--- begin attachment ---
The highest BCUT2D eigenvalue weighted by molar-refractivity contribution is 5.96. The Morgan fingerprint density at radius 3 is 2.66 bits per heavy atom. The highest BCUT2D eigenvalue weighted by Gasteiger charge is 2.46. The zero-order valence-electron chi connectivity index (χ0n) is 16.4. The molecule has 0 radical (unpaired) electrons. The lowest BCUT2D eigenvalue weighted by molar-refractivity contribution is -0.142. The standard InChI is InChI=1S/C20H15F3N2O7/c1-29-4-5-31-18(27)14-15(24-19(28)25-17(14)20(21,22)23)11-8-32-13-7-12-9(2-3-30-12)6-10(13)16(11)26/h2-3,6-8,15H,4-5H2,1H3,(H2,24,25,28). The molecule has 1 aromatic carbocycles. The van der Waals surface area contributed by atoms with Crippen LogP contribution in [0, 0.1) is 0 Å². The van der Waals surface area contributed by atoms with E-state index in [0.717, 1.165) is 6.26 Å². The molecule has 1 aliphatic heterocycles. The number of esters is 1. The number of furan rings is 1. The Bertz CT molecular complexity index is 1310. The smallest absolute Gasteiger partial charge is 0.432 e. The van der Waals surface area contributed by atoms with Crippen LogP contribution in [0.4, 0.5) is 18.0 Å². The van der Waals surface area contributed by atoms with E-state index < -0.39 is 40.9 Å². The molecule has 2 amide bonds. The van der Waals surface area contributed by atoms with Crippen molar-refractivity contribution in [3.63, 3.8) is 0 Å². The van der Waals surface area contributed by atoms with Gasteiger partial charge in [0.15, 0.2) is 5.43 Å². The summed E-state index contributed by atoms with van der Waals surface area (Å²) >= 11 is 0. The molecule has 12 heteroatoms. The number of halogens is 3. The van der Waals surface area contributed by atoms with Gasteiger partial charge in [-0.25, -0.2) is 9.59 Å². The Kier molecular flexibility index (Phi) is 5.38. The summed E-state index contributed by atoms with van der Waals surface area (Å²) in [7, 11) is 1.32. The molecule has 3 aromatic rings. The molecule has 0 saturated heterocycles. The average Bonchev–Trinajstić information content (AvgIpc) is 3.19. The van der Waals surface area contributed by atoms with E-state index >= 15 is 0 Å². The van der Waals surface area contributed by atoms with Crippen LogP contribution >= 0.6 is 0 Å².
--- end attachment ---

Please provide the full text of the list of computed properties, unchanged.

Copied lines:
The highest BCUT2D eigenvalue weighted by molar-refractivity contribution is 5.96. The Morgan fingerprint density at radius 3 is 2.66 bits per heavy atom. The highest BCUT2D eigenvalue weighted by Gasteiger charge is 2.46. The zero-order valence-electron chi connectivity index (χ0n) is 16.4. The molecule has 0 radical (unpaired) electrons. The lowest BCUT2D eigenvalue weighted by molar-refractivity contribution is -0.142. The standard InChI is InChI=1S/C20H15F3N2O7/c1-29-4-5-31-18(27)14-15(24-19(28)25-17(14)20(21,22)23)11-8-32-13-7-12-9(2-3-30-12)6-10(13)16(11)26/h2-3,6-8,15H,4-5H2,1H3,(H2,24,25,28). The molecule has 1 aromatic carbocycles. The van der Waals surface area contributed by atoms with Crippen LogP contribution in [0, 0.1) is 0 Å². The van der Waals surface area contributed by atoms with E-state index in [0.717, 1.165) is 6.26 Å². The molecule has 1 aliphatic heterocycles. The number of esters is 1. The number of furan rings is 1. The Bertz CT molecular complexity index is 1310. The smallest absolute Gasteiger partial charge is 0.432 e. The van der Waals surface area contributed by atoms with Crippen LogP contribution in [0.4, 0.5) is 18.0 Å². The van der Waals surface area contributed by atoms with E-state index < -0.39 is 40.9 Å². The molecule has 2 amide bonds. The van der Waals surface area contributed by atoms with Crippen molar-refractivity contribution in [3.63, 3.8) is 0 Å². The van der Waals surface area contributed by atoms with Gasteiger partial charge in [0.15, 0.2) is 5.43 Å². The summed E-state index contributed by atoms with van der Waals surface area (Å²) >= 11 is 0. The molecule has 12 heteroatoms. The number of halogens is 3. The van der Waals surface area contributed by atoms with Gasteiger partial charge in [-0.25, -0.2) is 9.59 Å². The Kier molecular flexibility index (Phi) is 5.38. The summed E-state index contributed by atoms with van der Waals surface area (Å²) in [7, 11) is 1.32. The molecule has 3 aromatic rings. The molecule has 0 saturated heterocycles. The average Bonchev–Trinajstić information content (AvgIpc) is 3.19. The van der Waals surface area contributed by atoms with E-state index >= 15 is 0 Å². The van der Waals surface area contributed by atoms with Crippen LogP contribution >= 0.6 is 0 Å².